One year after the hard fork that created it, Bitcoin Cash is in some ways mimicking the digital currency it was spawned from. Bitcoin Cash’s price at $693 Monday morning has slid by about $1,000 in the past three months, according to CoinMarketCap.com. And it’s well under the $4,091 peak it achieved five days before Christmas. Likewise, Bitcoin’s price stood at $6,964 Monday morning, down by about $2,500 since early May. And it’s still struggling to come anywhere near the nosebleed peak near $20,000 it reached at mid-December.
That Bitcoin Cash is, within its own price band, following the fortunes of its parent isn’t surprising. Bitcoin Cash emerged on Aug. 1 last year as the result of a so-called hard fork in Bitcoin’s code that created an offshoot blockchain, or distributed ledger, to support the new coin. Bitcoin developers and miners, the entities that process Bitcoin transactions into the blocks that make up the digital currency’s blockchain, had wrestled for the previous two years over issues stemming from Bitcoin’s limited capacity, a problem brought on by the cryptocurrency’s transaction growth. Capacity restraints have slowed transaction confirmations and driven up fees for users. Bitcoin Cash, by contrast, is supported by blocks with eight times the capacity of Bitcoin’s chain.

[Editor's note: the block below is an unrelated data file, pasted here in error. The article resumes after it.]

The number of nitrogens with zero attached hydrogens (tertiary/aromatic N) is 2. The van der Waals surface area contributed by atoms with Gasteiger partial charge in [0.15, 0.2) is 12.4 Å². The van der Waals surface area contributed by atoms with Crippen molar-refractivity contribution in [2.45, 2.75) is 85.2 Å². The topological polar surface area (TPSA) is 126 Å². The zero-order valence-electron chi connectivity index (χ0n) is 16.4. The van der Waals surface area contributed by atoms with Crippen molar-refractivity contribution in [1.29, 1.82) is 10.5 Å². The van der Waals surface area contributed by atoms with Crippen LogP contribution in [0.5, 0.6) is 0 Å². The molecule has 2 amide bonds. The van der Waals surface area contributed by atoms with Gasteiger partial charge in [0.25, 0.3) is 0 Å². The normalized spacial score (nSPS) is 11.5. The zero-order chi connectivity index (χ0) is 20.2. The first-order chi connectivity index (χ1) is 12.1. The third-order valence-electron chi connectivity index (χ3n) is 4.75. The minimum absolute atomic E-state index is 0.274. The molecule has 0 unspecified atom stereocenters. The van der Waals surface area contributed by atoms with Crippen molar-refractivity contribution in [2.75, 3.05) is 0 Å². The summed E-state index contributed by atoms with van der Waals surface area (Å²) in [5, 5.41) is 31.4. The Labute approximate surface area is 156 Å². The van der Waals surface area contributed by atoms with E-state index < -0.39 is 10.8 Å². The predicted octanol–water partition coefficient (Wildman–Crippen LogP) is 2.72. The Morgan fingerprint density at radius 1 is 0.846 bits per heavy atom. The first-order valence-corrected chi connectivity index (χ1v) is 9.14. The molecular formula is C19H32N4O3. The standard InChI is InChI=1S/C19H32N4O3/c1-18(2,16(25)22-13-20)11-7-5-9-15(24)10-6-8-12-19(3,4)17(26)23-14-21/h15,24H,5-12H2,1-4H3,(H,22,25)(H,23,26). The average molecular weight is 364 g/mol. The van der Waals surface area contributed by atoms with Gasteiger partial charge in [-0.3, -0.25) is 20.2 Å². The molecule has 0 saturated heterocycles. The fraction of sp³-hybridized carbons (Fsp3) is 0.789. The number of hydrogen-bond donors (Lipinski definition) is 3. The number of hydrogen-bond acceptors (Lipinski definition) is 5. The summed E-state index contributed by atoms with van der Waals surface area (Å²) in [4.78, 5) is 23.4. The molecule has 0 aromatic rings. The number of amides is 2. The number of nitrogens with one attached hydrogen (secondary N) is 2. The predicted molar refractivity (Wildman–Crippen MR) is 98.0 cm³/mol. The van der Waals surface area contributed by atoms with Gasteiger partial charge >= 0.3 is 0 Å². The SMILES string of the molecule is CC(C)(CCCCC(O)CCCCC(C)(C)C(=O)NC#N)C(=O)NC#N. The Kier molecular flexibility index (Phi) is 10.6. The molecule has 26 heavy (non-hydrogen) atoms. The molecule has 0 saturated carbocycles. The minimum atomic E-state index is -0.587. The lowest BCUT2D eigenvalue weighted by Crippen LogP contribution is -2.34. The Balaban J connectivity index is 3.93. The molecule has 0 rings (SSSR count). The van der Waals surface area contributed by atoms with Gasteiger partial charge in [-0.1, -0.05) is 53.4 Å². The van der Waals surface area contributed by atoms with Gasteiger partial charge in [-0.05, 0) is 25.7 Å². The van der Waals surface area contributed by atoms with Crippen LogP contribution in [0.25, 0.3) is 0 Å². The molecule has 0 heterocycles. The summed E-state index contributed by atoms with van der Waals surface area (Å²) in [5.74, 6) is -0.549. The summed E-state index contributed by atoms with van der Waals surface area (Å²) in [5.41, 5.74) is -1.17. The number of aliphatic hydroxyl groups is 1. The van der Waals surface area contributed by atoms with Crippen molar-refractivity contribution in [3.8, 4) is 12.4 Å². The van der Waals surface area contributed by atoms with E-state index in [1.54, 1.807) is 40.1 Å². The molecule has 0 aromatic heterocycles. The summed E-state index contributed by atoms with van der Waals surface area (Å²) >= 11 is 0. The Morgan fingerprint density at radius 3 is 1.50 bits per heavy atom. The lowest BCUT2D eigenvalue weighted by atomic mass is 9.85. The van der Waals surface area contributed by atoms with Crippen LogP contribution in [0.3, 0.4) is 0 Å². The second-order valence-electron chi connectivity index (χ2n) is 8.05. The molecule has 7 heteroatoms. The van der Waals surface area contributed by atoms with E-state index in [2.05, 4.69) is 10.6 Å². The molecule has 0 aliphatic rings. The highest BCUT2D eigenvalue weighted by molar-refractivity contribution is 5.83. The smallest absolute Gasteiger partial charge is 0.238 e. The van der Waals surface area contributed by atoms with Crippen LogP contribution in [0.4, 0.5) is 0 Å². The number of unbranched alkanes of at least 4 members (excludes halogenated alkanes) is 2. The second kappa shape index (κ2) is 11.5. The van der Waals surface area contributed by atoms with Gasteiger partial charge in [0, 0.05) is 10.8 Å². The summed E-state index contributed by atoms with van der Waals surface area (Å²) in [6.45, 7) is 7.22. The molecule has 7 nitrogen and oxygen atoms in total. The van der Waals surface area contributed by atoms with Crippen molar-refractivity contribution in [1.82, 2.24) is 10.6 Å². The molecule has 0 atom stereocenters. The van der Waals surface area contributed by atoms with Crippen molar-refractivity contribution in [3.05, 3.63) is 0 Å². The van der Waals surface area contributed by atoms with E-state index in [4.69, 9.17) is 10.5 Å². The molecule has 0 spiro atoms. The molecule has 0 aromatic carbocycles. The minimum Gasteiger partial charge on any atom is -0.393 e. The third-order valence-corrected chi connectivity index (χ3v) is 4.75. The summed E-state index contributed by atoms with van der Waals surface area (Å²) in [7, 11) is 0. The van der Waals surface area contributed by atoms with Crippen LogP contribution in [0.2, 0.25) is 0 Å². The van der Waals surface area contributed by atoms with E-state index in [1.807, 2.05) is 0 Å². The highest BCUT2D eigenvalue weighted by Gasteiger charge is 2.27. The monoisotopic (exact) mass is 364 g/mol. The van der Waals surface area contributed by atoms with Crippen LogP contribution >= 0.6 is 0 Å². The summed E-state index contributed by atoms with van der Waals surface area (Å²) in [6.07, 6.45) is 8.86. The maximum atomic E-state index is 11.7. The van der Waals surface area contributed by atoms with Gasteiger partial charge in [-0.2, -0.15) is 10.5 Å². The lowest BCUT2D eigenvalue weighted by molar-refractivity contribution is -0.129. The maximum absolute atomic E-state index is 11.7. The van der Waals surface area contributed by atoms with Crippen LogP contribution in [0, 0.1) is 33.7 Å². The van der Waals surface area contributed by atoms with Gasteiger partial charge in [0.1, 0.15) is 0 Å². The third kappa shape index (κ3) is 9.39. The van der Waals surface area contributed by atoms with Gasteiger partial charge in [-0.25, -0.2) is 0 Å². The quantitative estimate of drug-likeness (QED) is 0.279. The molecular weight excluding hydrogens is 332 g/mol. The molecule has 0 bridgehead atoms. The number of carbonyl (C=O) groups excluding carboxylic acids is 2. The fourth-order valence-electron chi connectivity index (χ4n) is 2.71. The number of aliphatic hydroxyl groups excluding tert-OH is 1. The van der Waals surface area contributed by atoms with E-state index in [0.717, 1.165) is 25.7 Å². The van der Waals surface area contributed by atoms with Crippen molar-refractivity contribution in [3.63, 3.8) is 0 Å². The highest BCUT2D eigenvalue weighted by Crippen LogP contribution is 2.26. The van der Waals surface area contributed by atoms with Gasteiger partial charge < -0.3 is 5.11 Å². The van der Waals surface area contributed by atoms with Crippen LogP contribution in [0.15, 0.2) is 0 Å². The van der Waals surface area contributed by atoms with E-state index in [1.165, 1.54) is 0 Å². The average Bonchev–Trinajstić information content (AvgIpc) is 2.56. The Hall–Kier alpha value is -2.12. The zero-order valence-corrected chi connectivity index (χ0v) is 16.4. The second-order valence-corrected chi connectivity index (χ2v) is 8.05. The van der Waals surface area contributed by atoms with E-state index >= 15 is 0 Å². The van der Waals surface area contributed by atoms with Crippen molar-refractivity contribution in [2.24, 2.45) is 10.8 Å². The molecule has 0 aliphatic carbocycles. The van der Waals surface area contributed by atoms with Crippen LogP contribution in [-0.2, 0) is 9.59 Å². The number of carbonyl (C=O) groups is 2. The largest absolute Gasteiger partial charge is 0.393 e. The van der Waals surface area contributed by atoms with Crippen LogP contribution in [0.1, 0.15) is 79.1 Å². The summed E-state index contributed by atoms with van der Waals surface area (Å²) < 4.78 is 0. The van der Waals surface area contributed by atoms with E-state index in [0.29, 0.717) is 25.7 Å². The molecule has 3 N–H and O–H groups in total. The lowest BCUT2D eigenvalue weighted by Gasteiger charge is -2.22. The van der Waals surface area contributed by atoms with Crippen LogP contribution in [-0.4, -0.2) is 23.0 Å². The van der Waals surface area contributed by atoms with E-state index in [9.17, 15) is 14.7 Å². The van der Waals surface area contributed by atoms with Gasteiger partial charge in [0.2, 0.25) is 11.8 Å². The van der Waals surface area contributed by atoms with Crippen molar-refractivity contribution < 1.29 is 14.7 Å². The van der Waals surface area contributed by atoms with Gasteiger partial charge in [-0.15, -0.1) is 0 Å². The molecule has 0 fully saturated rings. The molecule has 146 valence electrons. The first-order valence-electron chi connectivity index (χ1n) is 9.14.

But Bitcoin Cash wasted no time winning acceptance among traders. It quickly ranked fourth among all cryptocurrencies by market capitalization, or the total value of all coins in circulation. At just under $12 billion, it still holds that position, well ahead of fifth-ranked EOS, at $6.3 billion. Bitcoin, by way of comparison, easily commands the number-one slot at $119.7 billion.
Its greater processing capacity appears to be keeping transaction fees down. These fees, which users pay to get their trades entered in the blockchain, are currently well under a penny, judging by the median fee tracked by BitInfoCharts.com. At its highest, the median fee reached 14 cents back in January. By contrast, Bitcoin has struggled with wild swings in fees. Its median fee stands at 8 cents currently, but peaked at $31 just before Christmas. Volatility in both value and fees have discouraged merchants from accepting Bitcoin, and some merchants and processors that once accepted it have dropped it in recent months, notably the online processor Stripe. The prospects among merchants for the much younger Bitcoin Cash, by contrast, remain a work in progress.